Today, Kirkpinar continues the tradition of that mystical experience with a competitive festival that, thankfully for the wrestlers, removes the “until death” part. Nevertheless, these wrestlers take what they do quite seriously, most of them having trained as apprentices for years with their own personal masters. Kirkpinar oil wrestling is open to men from all cultures, regions and ages, without discrimination regarding religion, language or race. Pehlivans are considered exemplary figures in society, with attributes such as generosity, honesty, respectfulness and adherence to traditions and customs. They are the heroes in Turkish culture.

Molten Iron Throwing, Nuanquan, China

Molten Iron Throwing Pixel Cc Httpflic.Krpdo8c Ll   06

The DaShuHua Tree Flower Festival is a spectacular alternative to the traditional fireworks that marks the 15th and final day of the Chinese Lunar New Year festivities. It's all part of an ancient tradition in the small town of NuanQuan, approximately four hours' drive west of Beijing. With little more than a hat and a sheepskin coat for protection, a small team of farmers spoon molten hot metal from buckets before hurling it at a purpose-built brick wall. The rapidly cooling metal rains down in fountains of brightly glowing shards resulting in an impressive pyrotechnic display, which is locally called DaShuHua (beating the tree to produce flowers).

Due to the danger posed by the molten iron, only the bravest men perform in the show. The only barriers between the molten iron and the throwers are a sheepskin jacket, goggles, and a straw hat to protect against the splash of hot metal. The wooden ladles are soaked in water for three days before the show to prevent them from combusting on impact. As the ladles dip into the molten iron, flames shoot up instantly, so the men work quickly to splash the molten iron onto the city wall. As the metal strikes the cold, hard wall, it explodes into a shower of sparks, mostly over the performers. The incredible scene is met with loud applause from the audience. With every ladle of hot metal the roars grow louder and the night sky glows bright under the light of the fire flowers.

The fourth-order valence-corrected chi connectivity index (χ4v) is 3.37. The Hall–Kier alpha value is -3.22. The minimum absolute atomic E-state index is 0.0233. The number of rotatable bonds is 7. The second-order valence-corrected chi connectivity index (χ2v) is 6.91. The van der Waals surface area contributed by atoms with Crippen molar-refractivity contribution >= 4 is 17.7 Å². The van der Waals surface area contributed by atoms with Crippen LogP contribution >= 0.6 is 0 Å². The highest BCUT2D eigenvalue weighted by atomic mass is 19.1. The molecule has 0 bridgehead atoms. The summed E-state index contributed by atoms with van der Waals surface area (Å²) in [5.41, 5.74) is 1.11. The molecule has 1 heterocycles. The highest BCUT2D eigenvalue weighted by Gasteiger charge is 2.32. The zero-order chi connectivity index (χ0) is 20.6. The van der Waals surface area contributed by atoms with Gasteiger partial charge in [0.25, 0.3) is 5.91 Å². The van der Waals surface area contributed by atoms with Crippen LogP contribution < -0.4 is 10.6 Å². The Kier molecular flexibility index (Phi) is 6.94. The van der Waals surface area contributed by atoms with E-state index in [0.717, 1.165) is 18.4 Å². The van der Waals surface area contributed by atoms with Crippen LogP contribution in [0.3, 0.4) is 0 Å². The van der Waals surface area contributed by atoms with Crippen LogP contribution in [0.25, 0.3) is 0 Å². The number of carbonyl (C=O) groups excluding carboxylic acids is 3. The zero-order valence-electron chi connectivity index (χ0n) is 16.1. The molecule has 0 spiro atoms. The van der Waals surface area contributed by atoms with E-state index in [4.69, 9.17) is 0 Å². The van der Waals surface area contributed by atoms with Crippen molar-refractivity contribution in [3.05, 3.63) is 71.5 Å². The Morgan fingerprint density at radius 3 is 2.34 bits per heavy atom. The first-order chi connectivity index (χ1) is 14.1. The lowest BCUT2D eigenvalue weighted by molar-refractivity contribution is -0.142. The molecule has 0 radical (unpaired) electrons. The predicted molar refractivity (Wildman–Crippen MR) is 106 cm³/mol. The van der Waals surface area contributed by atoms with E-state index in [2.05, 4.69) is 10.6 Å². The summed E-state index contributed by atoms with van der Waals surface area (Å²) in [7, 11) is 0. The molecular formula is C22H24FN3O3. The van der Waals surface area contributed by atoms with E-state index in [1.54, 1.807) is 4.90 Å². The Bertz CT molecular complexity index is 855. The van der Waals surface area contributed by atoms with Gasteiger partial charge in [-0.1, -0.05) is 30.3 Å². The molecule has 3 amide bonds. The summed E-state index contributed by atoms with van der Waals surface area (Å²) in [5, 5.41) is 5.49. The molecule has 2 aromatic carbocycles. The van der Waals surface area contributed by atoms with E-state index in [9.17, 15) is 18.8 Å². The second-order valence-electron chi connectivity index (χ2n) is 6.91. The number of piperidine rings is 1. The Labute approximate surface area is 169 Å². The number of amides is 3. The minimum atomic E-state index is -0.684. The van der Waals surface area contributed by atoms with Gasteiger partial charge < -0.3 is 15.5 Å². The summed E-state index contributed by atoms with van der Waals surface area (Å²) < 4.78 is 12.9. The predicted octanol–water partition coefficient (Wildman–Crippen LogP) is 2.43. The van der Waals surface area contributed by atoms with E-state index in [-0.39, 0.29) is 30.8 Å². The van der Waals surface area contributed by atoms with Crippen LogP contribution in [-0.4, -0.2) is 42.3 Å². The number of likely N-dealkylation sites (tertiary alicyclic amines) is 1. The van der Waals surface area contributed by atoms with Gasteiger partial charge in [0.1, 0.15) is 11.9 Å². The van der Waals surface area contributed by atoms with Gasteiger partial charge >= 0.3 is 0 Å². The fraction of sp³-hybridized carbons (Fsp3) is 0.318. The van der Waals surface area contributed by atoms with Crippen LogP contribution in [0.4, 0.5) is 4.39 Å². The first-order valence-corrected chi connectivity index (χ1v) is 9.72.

Scottish Highland Games, Braemar, Scotland

Hero Scottish Highland Games Visit Britain

Photo by: Visit Britain

Anywhere there are enough Scots to hurl giant logs, you’ll find an annual gathering of the Scottish Highland Games. These old military exercises have grown into a worldwide exhibition, where everything from tug-of-war and caber-tossing (whittled-down tree trunks) to dance competitions and solo bagpipes performances is used to determine bellwethers of skill, prowess, and endurance.

The Games are often divided into three general categories: heavyweight competition, dance, and music. The heavyweight competition includes the burliest events, which have evolved into a Scottish rite of passage. The caber toss is Scotland’s signature and most impressive event, where logs more than a dozen feet long are carried by similarly tree-trunk shaped men and women. The stone-put is similar to shot-put, only some Highland Games still use ordinary stones weighing up to 26 pounds. The weight throw is fairly self-explanatory, as is “throwing the weight over the bar” and “throwing the hammer,” yet the drama of these events is real.